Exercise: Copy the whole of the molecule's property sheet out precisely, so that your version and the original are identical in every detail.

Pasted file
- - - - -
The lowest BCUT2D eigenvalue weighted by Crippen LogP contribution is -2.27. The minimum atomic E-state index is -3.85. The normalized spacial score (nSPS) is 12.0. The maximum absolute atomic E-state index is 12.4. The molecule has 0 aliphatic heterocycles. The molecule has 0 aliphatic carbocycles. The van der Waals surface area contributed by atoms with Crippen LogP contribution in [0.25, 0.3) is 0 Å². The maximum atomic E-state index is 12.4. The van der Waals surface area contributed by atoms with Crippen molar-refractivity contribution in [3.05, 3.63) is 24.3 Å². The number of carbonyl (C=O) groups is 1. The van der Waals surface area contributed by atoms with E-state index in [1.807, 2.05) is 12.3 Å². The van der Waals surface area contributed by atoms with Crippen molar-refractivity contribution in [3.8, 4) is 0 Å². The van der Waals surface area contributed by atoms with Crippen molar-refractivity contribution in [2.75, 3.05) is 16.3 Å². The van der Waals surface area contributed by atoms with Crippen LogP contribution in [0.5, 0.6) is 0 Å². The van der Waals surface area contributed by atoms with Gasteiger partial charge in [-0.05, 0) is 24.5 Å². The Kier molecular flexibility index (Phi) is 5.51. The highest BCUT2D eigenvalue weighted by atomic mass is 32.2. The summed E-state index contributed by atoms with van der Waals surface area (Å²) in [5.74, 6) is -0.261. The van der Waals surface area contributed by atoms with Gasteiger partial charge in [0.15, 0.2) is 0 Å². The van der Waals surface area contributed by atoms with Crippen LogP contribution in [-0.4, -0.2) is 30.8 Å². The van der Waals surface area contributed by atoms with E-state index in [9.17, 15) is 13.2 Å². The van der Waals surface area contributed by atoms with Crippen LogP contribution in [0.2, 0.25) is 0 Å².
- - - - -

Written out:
The lowest BCUT2D eigenvalue weighted by Crippen LogP contribution is -2.27. The minimum atomic E-state index is -3.85. The normalized spacial score (nSPS) is 12.0. The maximum absolute atomic E-state index is 12.4. The molecule has 0 aliphatic heterocycles. The molecule has 0 aliphatic carbocycles. The van der Waals surface area contributed by atoms with Crippen LogP contribution in [0.25, 0.3) is 0 Å². The maximum atomic E-state index is 12.4. The van der Waals surface area contributed by atoms with Crippen molar-refractivity contribution in [3.05, 3.63) is 24.3 Å². The number of carbonyl (C=O) groups is 1. The van der Waals surface area contributed by atoms with E-state index in [1.807, 2.05) is 12.3 Å². The van der Waals surface area contributed by atoms with Crippen molar-refractivity contribution in [3.8, 4) is 0 Å². The van der Waals surface area contributed by atoms with Crippen molar-refractivity contribution in [2.75, 3.05) is 16.3 Å². The van der Waals surface area contributed by atoms with Crippen LogP contribution in [0.5, 0.6) is 0 Å². The van der Waals surface area contributed by atoms with Gasteiger partial charge in [-0.05, 0) is 24.5 Å². The Kier molecular flexibility index (Phi) is 5.51. The highest BCUT2D eigenvalue weighted by atomic mass is 32.2. The summed E-state index contributed by atoms with van der Waals surface area (Å²) in [5.74, 6) is -0.261. The van der Waals surface area contributed by atoms with Gasteiger partial charge in [0.15, 0.2) is 0 Å². The van der Waals surface area contributed by atoms with Crippen LogP contribution in [-0.4, -0.2) is 30.8 Å². The van der Waals surface area contributed by atoms with E-state index in [9.17, 15) is 13.2 Å². The van der Waals surface area contributed by atoms with Crippen LogP contribution in [0.2, 0.25) is 0 Å².